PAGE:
Most people trying to overcome the worry habit invest a ton of energy avoiding, fighting, and ignoring their worries. And those strategies work for many. But counselors know that some worries are so stubborn, so nettlesome, and so vexing that a different approach is needed.

Here’s a new way to overcome the worry habit: pretend you’re a worry coach and you’re getting your team ready for the Worry Olympics. How would you train calm and cheerful people to become first class worriers?

  1. List the Benefits of Worrying (motivate each team member to embrace the goal of worry)
  • Worry motivates me.
  • Worry helps me solve my problems.
  • Worry keeps me from being surprised.
  • Worrying is a great way to spend my time.
  • Worrying makes me a responsible and valuable human.

II.  List things to worry about (the longer the list the less your team will relax)

  • We’ll worry when bad things happen. This would give the team only a few things to worry about since the best worriers worry only about things that haven’t happened yet.
  • We’ll worry when bad things are about to happen. This would give the team even fewer things to worry about since we never know when something bad is going to happen.
  • We’ll worry about bad things we imagine might happen. Now you’ve given the team an infinite number of things to worry about.

III.  Find evidence for impending doom (turn the team’s molehills into mountains)

  • If I think it, it must be true.
  • My thoughts create reality.
  • My elevated heart rate proves my worrisome thoughts are accurate.
  • Statistics, studies, and odds in my favor are all bogus.
  • Things are not merely correlated, they’re causal! 

IV.  Eliminate distractions to worry (help your team stay focused)

  • Avoid faith, hope, love, and prayer
  • Avoid friends, hobbies, and work
  • Avoid family, romance, and sleep
  • Avoid everything that gets our minds off of worry

V.  Create worry-prone neural pathways in the brain (develop the team’s worry habit)

  • Remind the team of all the bad things that could happen.
  • Repeat this mantra over and over, “What if…what if…what if…?”
  • Imagine all worst case scenarios.
  • Tell yourself that if it’s possible it’s probable.
  • Reinforce worry by engaging in superstitious rituals (checking, washing, ruminating).

VI.  Remove all uncertainty from the team (demand 100% certainty about everything)

  • Obsess over “why?” questions.
  • Avoid reading books on probability, randomness, and the law of large numbers.
  • Make the team prove they’ll never get laid off, sick, broke, old, die, or rejected by others.
  • Treat everything like an emergency…solve all problems right now!
  • Reject anyone who reassures them things aren’t as bleak as they imagine.

VII.  Reinforce worries with Google (feed the team’s adrenaline addiction by finding sites run by…)

  • Conspiracy theorists
  • Fear mongers
  • Hand wringers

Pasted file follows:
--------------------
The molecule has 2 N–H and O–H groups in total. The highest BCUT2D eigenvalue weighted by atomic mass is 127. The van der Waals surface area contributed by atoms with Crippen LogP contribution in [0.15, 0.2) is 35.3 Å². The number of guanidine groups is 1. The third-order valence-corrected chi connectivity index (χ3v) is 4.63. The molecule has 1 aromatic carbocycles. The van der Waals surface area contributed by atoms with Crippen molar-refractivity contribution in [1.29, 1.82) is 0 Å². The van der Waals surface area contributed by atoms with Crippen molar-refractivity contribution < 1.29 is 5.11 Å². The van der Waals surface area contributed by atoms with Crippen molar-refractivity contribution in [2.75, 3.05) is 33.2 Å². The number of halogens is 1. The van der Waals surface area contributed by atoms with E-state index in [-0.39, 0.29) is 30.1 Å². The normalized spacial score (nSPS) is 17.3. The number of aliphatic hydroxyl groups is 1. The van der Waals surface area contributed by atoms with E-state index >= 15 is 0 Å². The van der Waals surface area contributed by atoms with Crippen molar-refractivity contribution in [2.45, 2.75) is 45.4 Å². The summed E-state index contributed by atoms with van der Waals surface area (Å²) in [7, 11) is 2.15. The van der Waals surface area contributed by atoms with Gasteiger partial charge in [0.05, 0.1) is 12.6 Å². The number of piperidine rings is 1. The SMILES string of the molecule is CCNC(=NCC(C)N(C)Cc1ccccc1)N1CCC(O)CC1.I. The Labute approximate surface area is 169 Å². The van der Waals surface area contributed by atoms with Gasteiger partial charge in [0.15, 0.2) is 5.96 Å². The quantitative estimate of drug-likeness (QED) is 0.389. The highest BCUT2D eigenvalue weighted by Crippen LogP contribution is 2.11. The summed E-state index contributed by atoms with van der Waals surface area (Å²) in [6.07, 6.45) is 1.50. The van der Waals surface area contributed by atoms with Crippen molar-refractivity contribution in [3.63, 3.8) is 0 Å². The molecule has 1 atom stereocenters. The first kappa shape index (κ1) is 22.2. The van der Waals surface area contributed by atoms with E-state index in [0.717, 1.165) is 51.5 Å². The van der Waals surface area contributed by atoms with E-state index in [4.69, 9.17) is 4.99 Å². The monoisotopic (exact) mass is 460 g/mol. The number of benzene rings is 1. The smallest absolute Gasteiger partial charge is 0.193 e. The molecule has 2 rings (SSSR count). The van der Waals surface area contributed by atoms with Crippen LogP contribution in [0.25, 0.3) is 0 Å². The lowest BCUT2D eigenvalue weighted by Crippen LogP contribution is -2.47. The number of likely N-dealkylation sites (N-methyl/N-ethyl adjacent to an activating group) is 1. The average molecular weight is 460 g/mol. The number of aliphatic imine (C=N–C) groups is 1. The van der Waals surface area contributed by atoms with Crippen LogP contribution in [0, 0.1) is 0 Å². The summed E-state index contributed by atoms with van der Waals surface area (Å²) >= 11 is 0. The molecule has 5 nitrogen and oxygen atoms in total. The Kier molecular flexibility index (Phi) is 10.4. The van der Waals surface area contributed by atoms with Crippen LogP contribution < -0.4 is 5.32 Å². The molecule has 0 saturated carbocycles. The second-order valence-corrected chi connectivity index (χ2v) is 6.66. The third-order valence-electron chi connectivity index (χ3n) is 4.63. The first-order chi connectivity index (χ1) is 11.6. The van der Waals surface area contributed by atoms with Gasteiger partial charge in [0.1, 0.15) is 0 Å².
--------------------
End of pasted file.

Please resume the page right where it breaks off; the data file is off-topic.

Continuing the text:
• Snake oil salesmen
  • Pessimists

Do you want to get over the worry habit? Do the opposite of this list.

What To Do When Others Disappoint Us

Inside the brain of a frustration stuffer

Inside the brain of a frustration stuffer

When others break their promises, fail to meet expectations, or behave badly we can stuff our frustration (and eventually blow up), rant and rave (and make things worse), or we can voice our complaints in a way that holds others accountable while saving the relationship. It’s a way to disagree agreeably, turn debate into dialogue, and get the results we want.

1.  How we justify NOT confronting

  • We deny the risks of staying silent.
  • We exaggerate the risks of confronting.
  • We’ve convinced ourselves we’re conflict avoidant.
  • We ignore the benefits of resolving the problem.
  • We think nobody else is complaining so why rock the boat?
  • We’re afraid of hurting other’s feelings.
  • We were taught, “Don’t question authority.”
  • We expect others to read our minds.
  • We’re guilty of doing the same thing and we are hypocritical.
  • We don’t know how to complain effectively.
  • We figure “What’s the use?”
  • We hope to ignore it and the problem will go away.

2.  If we don’t confront others when they…

  • Break promises they’ll continue to break promises.
  • Violate expectations they’ll continue to violate expectations.
  • Behave badly they’ll continue to behave badly.
  • Lie, steal, cheat they’ll continue to behave badly.
  • Abuse drugs, others, or us they’ll continue to abuse.
  • Act irresponsible they’ll continue to act irresponsibly.
  • Act immorally or illegally they’ll think we approve of their actions.
  • Do wrong we’ll be tempted to belly-ache to others which doesn’t help at all.
  • Deserve to be confronted they’ll get away with things.
  • Offend others they’ll continue to blindly offend others.

3.  Confronting is risky when the…

  • …offense is petty. Would others think this problem is worth complaining about?
  • …complaint addresses the wrong problem.
  • …complaint addresses too many complaints at once.
  • …offended person loves to control, micromanage, or stir up drama.
  • …complaints are frequent, loud, and unending.